March 22, 2001
Davis Declaration Calls for Action On Invasive Species
A recent conference at UC Davis of invasive-species experts produced a call for a stepped-up international effort to combat invasive plants and animals. Last week, representatives of the U.S. Invasive Species Council presented that proposal to an international meeting in Montreal.
The proposal, named the Davis Declaration, calls for international treaty organizations and the science agencies of developed nations to invest in developing nations to prevent the export of invasive species. Such investments could pay for themselves many times over; invasive species are thought to cost over $130 billion per year in the United States alone in terms of crop losses, weeds and diseases, damage to rare habitats and species, and threats to rivers, lakes and water supplies.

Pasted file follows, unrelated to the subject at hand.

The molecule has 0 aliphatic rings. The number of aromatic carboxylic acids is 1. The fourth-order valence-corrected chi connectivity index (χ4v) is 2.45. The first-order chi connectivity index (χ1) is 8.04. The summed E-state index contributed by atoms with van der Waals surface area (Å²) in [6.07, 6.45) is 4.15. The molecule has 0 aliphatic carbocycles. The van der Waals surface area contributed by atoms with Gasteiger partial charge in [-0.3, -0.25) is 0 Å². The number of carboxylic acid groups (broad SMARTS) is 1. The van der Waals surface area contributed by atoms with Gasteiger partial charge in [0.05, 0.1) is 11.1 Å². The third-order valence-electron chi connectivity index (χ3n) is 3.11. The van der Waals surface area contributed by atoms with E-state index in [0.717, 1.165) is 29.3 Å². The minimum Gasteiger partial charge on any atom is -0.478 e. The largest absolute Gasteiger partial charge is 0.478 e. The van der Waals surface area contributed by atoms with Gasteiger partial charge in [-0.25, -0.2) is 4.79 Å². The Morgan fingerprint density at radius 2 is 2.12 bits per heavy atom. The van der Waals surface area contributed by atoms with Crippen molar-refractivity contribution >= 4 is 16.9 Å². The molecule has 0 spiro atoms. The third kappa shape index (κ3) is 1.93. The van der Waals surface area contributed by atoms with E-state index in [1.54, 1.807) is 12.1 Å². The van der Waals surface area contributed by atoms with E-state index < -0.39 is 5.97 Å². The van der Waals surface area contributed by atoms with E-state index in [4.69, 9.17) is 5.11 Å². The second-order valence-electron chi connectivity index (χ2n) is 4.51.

"We need to anticipate which new species will arrive and get away from us," said James Quinn, a UC Davis professor of environmental science and policy and an organizer of the recent UC Davis conference. "The best source of that information is what the same species do in other countries. Small investments in poorer countries' labs and museums would let us work together to collect, standardize and share that knowledge."
Quinn is co-director of the Information Center for the Environment (ICE). ICE-Davis programmers have created a number of species database systems for international, national and state park services and other public agencies.
The group that met in Montreal on March 12-16 is an advisory body to the United Nations Convention on Biological Diversity.